From Wikipedia, the free encyclopedia
Historical region of Afghanistan & Pakistan
The Kafiristan region, located in the southern range of Hindu Kush
The Kafiristan region, located in the southern range of Hindu Kush
Map showing present-day Nuristan Province of Afghanistan
Map showing present-day Nuristan Province of Afghanistan
Country Afghanistan
Map of Kafiristan prior to its conversion to Islam in 1890s

Kāfiristān, or Kāfirstān (Pashto: کاپیرستان; Persian: کافرستان; lit.'Land of Infidels'), is a historical region that covered present-day Nuristan Province in Afghanistan and its surroundings. This historic region lies on, and mainly comprises, the basins of the rivers Alingar, Pech (Kamah), Landai Sin river and Kunar, and the intervening mountain ranges. It is bounded by the main range of the Hindu Kush on the north, Pakistan's Chitral District to the east, the Kunar Valley in the south and the Alishang River in the west.

Kafiristan took its name from the enduring kafir (non-Muslim) Nuristani inhabitants who once followed a distinct form of ancient Hinduism mixed with locally developed accretions; they were thus known to the surrounding predominantly Sunni Muslim population as Kafirs, meaning "disbelievers" or "infidels".[1] They are closely related to the Kalash people, an independent people with a distinctive culture, language and religion.

The area extending from modern Nooristan to Kashmir was known as "Peristan", a vast area containing a host of "Kafir" cultures and Indo-European languages that became Islamized over a long period of time, which eventually led them to become Muslim on the orders of Emir Abdur Rahman Khan who conquered the territory in 1895–96. The region was earlier surrounded by Buddhist states that temporarily brought literacy and state rule to the mountains; the decline of Buddhism heavily isolated the region. It was surrounded by Muslim states in the 16th century.[2]


Kafiristan or Kafirstan is normally taken to mean "land [-stan] of the kafirs" in the Persian language, where the name کافر kafir is derived from the Arabic كافر kāfir, literally meaning a person who refuses to accept a principle of any nature and figuratively as a person refusing to accept Islam as his faith; it is commonly translated into English as a "non-believer". However, the influence from district names in Kafiristan of Katwar or Kator and the ethnic name Kati has also been suggested.[3] Kafiristan was inhabited by people who followed a form of Paganism before their conversion to Islam in 1895–1896.[1]

History of Kafiristan[edit]

Ancient history[edit]

Ancient Kapiśa janapada, located south-east of the Hindukush, included and is related to Kafiristan.[4] The Chinese pilgrim Xuanzang who visited Kapisa in 644 AD calls it Kai-pi-shi(h) (迦畢試; standard Chinese: Jiābìshì < Middle Chinese ZS: *kɨɑ-piɪt̚-ɕɨH). Xuanzang describes Kai-pi-shi[5] as a flourishing kingdom ruled by a Buddhist kshatriya king holding sway over ten neighbouring states, including Lampaka, Nagarahara, Gandhara and Bannu. Until the 9th century AD, Kapiśi remained the second capital of the Shahi dynasty of Kabul. Kapiśa was known for goats and their skin.[6] Xuanzang talks of Shen breed of horses from Kapiśa (Kai-pi-shi). There is also a reference to Chinese emperor Taizong being presented with an excellent breed of horses in 637 AD by an envoy from Chi-pin (Kapisa).[7] Further evidence from Xuanzang shows that Kai-pi-shi produced a variety of cereals, many kinds of fruits, and a scented root called yu-kin, probably of the grass khus, or vetiver. The people used woollen and fur clothes; also gold,[8][9] silver and copper coins. Objects of merchandise from all parts were found here.[10]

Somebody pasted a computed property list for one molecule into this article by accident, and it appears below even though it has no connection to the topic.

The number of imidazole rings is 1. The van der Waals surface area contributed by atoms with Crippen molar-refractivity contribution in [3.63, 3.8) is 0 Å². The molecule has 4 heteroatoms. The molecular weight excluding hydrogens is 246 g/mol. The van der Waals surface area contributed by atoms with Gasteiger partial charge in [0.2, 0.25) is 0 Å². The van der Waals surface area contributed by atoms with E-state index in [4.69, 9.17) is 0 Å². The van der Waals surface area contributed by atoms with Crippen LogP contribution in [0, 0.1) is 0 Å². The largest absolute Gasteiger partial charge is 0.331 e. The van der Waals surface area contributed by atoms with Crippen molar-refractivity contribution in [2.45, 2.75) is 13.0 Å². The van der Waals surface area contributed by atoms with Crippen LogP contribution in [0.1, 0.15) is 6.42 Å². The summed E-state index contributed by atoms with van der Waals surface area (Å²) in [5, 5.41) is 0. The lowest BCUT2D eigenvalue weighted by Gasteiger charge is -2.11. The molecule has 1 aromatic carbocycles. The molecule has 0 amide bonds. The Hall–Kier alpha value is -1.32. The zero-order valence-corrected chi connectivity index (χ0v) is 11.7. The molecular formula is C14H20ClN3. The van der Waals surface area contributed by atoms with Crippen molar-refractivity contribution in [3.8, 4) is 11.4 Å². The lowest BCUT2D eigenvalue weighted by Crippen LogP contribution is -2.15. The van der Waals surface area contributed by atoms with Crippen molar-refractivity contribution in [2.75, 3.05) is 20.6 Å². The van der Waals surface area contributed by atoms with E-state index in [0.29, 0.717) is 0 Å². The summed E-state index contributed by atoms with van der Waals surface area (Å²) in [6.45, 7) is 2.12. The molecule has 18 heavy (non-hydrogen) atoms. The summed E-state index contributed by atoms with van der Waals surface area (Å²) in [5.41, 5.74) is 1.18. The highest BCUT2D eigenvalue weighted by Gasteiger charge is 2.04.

Medieval history[edit]

The area extending from modern Nooristan to Kashmir was known as "Peristan", a vast area containing a host of "Kafir" cultures and Indo-European languages that became Islamized over a long period. Earlier, it was surrounded by Buddhist states and societies which temporarily extended literacy and state rule to the region. The journey to the region was perilous according to reports of Chinese pilgrims Faxian and Song Yun. The decline of Buddhism resulted in the region becoming heavily isolated. The Islamization of the nearby Badakhshan began in the 8th century and Peristan was surrounded by Muslim states in the 16th century. The Kalash people of lower Chitral are the last surviving heirs of the area.[11]

Ghaznavids era[edit]